It’s been a turbulent few years for dabke-techno king Omar Souleyman. In 2021 the Syrian singer was arrested in Urfa, the city in southeastern Turkey where he had been living and running a bakery since escaping Syria’s civil war in 2011. Accused of being a member of the Syrian Kurdish People’s Protection Units (YPG) militia, which authorities in Ankara consider a terrorist organization and an extension of the Kurdistan Workers’ Party (PKK), Souleyman was held for a little over 24 hours before being released without charges.

Aside from touching on themes of exile on recent albums, Souleyman’s music has never been overtly political (a choice that has sometimes drawn criticism from fellow Syrians). But growing up as a Sunni Arab in Syria’s culturally diverse al-Hasakah region, he absorbed Kurdish, Assyrian, and even Turkish and Iraqi influences, often singing in Kurdish and collaborating with Kurdish artists, such as his former longtime keyboard player Rizan Sa’id. Since leaving Turkey after his arrest, Souleyman has found a new home in Erbil, the capital of Iraq’s Kurdish Region, and it is to this ancient city—which, in contrast to the repressive regime in Turkey, offered him solace amid its diverse cultural milieu—that he dedicates his fifth studio album.

Erbil, his third full-length for Diplo’s Mad Decent (and one of over 500 albums overall, if you believe the lore), celebrates the new experiences and friendships that Souleyman encountered there. For non-Arabic speakers that’s hard to know, because the label supplies no lyrics or translations—a notable omission, considering Souleyman’s international audience. But in a way this follows the same patterns that have characterized his trajectory since he was first plucked from relative obscurity in Syria and presented to the rest of the world. For many, Souleyman may be the only dabke artist they ever come across. Decontextualized and inscrutable behind his dark sunglasses, he projects an aura of unknowability and distance.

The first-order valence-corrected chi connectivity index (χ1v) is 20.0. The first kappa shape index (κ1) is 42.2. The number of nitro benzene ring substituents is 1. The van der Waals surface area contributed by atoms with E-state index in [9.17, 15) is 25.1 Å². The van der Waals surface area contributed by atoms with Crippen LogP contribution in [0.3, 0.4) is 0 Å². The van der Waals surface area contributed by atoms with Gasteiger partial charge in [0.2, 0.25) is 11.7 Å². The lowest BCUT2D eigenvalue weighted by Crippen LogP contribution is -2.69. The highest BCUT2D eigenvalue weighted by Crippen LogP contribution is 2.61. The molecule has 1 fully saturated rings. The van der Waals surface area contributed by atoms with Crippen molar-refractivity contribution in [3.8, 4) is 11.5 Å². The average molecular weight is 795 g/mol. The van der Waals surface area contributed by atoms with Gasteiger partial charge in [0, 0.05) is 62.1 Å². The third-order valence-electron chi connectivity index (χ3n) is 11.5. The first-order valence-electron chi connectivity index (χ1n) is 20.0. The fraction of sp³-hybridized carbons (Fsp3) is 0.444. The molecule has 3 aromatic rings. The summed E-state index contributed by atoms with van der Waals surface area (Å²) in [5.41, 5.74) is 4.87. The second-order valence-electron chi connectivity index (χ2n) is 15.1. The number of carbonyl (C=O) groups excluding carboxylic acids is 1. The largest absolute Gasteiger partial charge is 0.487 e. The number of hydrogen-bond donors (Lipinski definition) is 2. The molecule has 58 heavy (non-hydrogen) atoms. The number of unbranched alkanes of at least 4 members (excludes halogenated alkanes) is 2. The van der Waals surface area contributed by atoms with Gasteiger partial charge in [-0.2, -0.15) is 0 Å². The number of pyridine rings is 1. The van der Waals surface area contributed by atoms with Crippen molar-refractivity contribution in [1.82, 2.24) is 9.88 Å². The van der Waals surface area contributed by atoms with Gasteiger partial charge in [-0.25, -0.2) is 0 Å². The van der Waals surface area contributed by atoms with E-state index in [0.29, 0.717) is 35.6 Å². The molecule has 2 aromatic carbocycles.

Since Souleyman’s international breakthrough in 2007 with Sublime Frequencies’ compilation Highway to Hassake, he’s amassed hundreds of millions of YouTube views and become the face of dabke in the Western world, collaborating with a varied bunch of artists, from Björk to Gorillaz and Four Tet. On Erbil, he sticks to the time-tested formula that has propelled him thus far: his emotion-filled baritone gliding over a cascade of whirling saz lines, (mostly) electronic simulations of instruments such as oud, mijwiz, and arghul, and rock-solid, trance-inducing beats.

If anything, since his first “official” studio album, Wenu Wenu—recorded in a Brooklyn studio and produced by Four Tet’s Kieran Hebden—his sound has been repackaged in ever more polished, homogeneous ways, losing some of the overdriven, distorted energy of the early days. Make no mistake, this is still very fun music. Just about every one of the eight tracks on Erbil could be a standalone hit, their breakneck rhythms and euphoric synths more than capable of whipping up a festival crowd. The fierce saz, propulsive handclaps, and synthesized mijwiz of “Mahad Yadri” and the dizzying polyrhythms of “Maet Ala Shoftha” are potent catalysts that transform Souleyman’s emotional intensity into the ultimate party music.

But taken as a whole the album feels repetitive rather than hypnotic, a monochromatic kick drum thudding its way through almost every track, keeping Souleyman’s psychedelic tendencies anchored to the club floor, when they could be reaching for other dimensions. Propelled by clean, sharply defined drums, each track follows a well-trodden structure—a torrent of traditional melodic riffs and dabke rhythms, electrifying leads, build-ups, and drops. “Rahat Al Chant Ymme,” with its heart-pounding riff and massive reverb claps, is perhaps the epitome of this EDM-ified Souleyman. Here he again teams up with keyboard player Hasan Jamo Alo, who adds a recurring squelchy synth bass to heavily filtered keys that seamlessly intertwine with the electrified timbres of traditional instruments. Leaning into the gaudiness with hedonistic abandon, the song is laser focused on its purpose: to get people dancing.

Erbil doesn’t leave any space for the slower, more emotional interludes that supplied previous albums with a moment of respite, nor does it muster quite the same freewheeling energy of his earlier work. But it does offer the same unbridled joy, the same soul-stirring and body-moving power that helped him transcend borders in the first place. And right now, maybe that’s enough.